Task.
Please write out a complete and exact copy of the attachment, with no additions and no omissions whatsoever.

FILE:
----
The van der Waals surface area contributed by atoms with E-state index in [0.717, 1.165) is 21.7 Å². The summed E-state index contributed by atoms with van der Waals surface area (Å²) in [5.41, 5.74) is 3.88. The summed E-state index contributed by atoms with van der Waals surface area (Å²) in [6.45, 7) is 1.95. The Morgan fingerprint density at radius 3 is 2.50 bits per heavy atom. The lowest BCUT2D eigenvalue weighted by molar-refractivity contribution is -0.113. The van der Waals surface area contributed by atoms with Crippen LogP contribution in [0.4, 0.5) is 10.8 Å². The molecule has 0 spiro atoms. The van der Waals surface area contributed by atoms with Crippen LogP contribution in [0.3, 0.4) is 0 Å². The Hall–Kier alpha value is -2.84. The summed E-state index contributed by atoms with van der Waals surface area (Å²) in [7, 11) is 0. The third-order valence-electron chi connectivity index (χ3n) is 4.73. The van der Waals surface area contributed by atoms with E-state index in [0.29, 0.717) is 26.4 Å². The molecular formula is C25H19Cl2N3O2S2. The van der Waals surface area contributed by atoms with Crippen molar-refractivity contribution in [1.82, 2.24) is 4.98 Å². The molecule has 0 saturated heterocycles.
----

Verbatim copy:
The van der Waals surface area contributed by atoms with E-state index in [0.717, 1.165) is 21.7 Å². The summed E-state index contributed by atoms with van der Waals surface area (Å²) in [5.41, 5.74) is 3.88. The summed E-state index contributed by atoms with van der Waals surface area (Å²) in [6.45, 7) is 1.95. The Morgan fingerprint density at radius 3 is 2.50 bits per heavy atom. The lowest BCUT2D eigenvalue weighted by molar-refractivity contribution is -0.113. The van der Waals surface area contributed by atoms with Crippen LogP contribution in [0.4, 0.5) is 10.8 Å². The molecule has 0 spiro atoms. The van der Waals surface area contributed by atoms with Crippen LogP contribution in [0.3, 0.4) is 0 Å². The Hall–Kier alpha value is -2.84. The summed E-state index contributed by atoms with van der Waals surface area (Å²) in [7, 11) is 0. The third-order valence-electron chi connectivity index (χ3n) is 4.73. The van der Waals surface area contributed by atoms with E-state index in [0.29, 0.717) is 26.4 Å². The molecular formula is C25H19Cl2N3O2S2. The van der Waals surface area contributed by atoms with Crippen molar-refractivity contribution in [1.82, 2.24) is 4.98 Å². The molecule has 0 saturated heterocycles.